Yesterday Google employees in 12 cities around the world walked out in massive numbers to protest a toxic work environment. To try to improve this they demanded 6 things. Which were:
- A commitment to end pay and opportunity inequality
- A publicly disclosed sexual harassment transparency report
- A clear, uniform, globally inclusive process for reporting sexual misconduct safely and anonymously
- The elevation of the chief diversity officer to answer directly to the CEO, and make recommendations directly to the board of directors
- The appointment of an employee representative to the board
- An end to forced arbitration in cases of harassment and discrimination for all current and future employees
The protests were organised in wake of a New York Times article that alleged that Google paid former executive Andy Rubin 90 million USD, or about 69 million GBP, when he was fired over what Google called a creditable accusation of sexual harassment.
Rubin is one of three Google executives that have been treated well by the company after being accused of sexual assault.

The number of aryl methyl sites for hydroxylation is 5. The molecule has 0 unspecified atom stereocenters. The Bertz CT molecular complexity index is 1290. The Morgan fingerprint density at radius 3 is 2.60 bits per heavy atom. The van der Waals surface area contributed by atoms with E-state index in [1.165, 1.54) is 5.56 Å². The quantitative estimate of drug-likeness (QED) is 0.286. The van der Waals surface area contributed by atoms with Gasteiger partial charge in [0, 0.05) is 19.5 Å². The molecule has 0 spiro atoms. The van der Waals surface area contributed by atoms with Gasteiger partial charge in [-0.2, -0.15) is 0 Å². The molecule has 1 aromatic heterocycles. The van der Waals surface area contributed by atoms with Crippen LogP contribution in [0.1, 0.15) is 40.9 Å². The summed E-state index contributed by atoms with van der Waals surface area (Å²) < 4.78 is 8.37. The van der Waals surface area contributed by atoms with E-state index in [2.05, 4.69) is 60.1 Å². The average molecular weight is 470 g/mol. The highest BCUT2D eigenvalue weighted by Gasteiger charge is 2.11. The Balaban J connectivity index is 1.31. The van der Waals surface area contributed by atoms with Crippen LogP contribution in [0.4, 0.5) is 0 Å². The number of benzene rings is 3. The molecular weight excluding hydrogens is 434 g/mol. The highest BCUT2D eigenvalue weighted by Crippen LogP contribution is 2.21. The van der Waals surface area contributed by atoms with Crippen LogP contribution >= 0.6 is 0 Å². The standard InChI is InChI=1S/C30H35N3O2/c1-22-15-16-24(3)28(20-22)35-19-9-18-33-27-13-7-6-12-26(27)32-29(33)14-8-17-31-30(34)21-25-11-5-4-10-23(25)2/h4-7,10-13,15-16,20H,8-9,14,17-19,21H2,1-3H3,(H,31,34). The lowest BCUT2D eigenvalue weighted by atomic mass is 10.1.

The CEO of Google, Sundar Pichai, gave his support for the protests in an email, but faced criticism from workers who didn’t feel like he was being genuine, but trying to stave off negative press.
Former employees like Jennifer Blakely have spoken out about their experience with sexual misconduct and a double standard at Google. Blakely spoke about the fallout of her affair with David C. Drummond, who at the time was her boss in the legal department.
When Drummond informed Google about their relationship, both Blakely and Drummond were called into HR and told that one of them would have to leave the department.
It was made clear that Drummond was not going to be made to leave and Blakely was transferred to the sales department. She left the company a year later.